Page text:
Education Across the Divide: Shared Learning of Separate Jewish and Arab Schools in a Mixed City in Israel

Published: 
May. 04, 2017

Source: Education, Citizenship and Social Justice 2017

 

This article examines the impact of contact-based educational encounter strategies of shared learning on Jewish–Arab relations in Israel. It analyses a programme of education for shared life that takes place in a mixed (75% Jewish/25% Arab) city at the centre of Israel since 2012. The programme aims to mitigate Jewish–Arab relations in the city amidst tensions resulting from the Israeli–Palestinian conflict, unequal power relations and hostilities between the groups. Uniquely, it assimilates shared life education into the generally separate educational system in the city, and uses methods of shared learning – adopted and adjusted in part from an educational approach developed in Northern Ireland. Given the inequalities between Jews and Arabs in Israel, in education as well as more generally in socioeconomic parameters, this article studies the prospects of success in achieving educational and social cohesion goals through face-to-face contact and shared learning. The research is based on over 25 interviews as well as observations throughout the programme’s activities.

 

This article examines a programme of ‘education for shared life’ that has been implemented in Ramle since 2012 to improve Jewish–Arab relations. This programme is implemented in almost all of the secular elementary schools in the city, Jewish and Arab alike. It is based on the assumption that face-to-face contact has the power to reduce prejudice and improve intergroup relations, and has adopted the methodology of shared education developed and tried for nearly a decade to address the Catholic–Protestant divide in Northern Ireland, delivering both educational and societal benefits.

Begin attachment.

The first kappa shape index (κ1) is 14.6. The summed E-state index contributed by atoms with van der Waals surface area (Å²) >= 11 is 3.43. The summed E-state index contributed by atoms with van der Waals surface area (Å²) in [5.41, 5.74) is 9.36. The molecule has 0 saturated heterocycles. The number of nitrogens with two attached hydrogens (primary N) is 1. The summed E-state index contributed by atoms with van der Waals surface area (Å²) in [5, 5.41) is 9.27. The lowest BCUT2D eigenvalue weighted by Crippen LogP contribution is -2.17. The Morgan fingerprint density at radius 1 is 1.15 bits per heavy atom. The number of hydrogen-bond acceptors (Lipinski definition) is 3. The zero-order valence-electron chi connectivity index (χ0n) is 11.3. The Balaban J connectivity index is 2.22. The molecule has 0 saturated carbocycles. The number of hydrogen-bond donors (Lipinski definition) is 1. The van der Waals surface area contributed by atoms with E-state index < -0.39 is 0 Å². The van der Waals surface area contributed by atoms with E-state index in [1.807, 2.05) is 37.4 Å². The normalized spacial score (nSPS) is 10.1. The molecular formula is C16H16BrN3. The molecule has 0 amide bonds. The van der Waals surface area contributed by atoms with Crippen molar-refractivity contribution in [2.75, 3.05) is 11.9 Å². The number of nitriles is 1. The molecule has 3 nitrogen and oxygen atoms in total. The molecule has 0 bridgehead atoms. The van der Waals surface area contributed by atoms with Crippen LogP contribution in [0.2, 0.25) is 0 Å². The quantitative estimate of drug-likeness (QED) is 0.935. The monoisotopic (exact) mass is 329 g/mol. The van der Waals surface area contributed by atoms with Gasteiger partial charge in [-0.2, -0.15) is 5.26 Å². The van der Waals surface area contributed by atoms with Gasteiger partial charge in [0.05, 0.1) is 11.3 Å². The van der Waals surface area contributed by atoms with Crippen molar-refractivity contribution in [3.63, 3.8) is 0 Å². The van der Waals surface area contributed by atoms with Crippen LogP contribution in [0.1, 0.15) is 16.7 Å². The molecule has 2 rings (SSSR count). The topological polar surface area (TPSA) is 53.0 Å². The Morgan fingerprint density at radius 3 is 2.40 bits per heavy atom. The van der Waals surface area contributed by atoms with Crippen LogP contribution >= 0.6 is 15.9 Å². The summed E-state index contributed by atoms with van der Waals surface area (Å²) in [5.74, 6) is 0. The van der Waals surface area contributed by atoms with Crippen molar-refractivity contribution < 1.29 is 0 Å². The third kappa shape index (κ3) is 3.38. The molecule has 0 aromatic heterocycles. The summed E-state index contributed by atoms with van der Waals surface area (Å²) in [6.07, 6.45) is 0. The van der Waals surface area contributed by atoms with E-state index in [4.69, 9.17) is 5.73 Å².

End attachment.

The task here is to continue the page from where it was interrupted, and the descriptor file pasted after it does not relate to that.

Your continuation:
The two main goals of the programme are to improve Jewish–Arab relations in Ramle and enhance learning achievements for all students. This article reviews the perceptions of programme leaders and participants about the extent to which these goals have been met. The article is based on evidence from over 25 interviews with programme participants and participant-observation fieldwork of programme activities. The interviews and observations were collected between February 2014 and March 2016, which included periods of routine learning and periods of crises, such as the incident described at the beginning of the article.

The article is composed of five parts.

  • The first part describes the research methodology.
  • The second part provides the context of the site and population, including an overview of Jewish–Arab relations in the city of Ramle in general, and the more specific story of relations between the neigh-bourhoods of Jawarish and Ganei-Dan. Jawarish is a predominantly Palestinian–Arab community and found itself at the centre of public attention in the aftermath of the stabbing event because the teenagers who perpetrated the attack are its residents. Ganei-Dan is a neighbouring Jewish community. This part also discusses Jewish–Arab achievement gaps and asks whether peace education can make a difference in the context of intractable conflict.
  • The third part describes the programme for shared-life education in Ramle and the methodologies employed.
  • The fourth part presents research findings, focusing on participants’ perceptions of the programme’s success and challenges, and pro-vides examples from the schools in the neighbourhoods of Jawarish and Ganei-Dan and other schools in the city.
  • In the fifth and final part, the broad conclusions of the work are outlined.
Updated: May. 23, 2017
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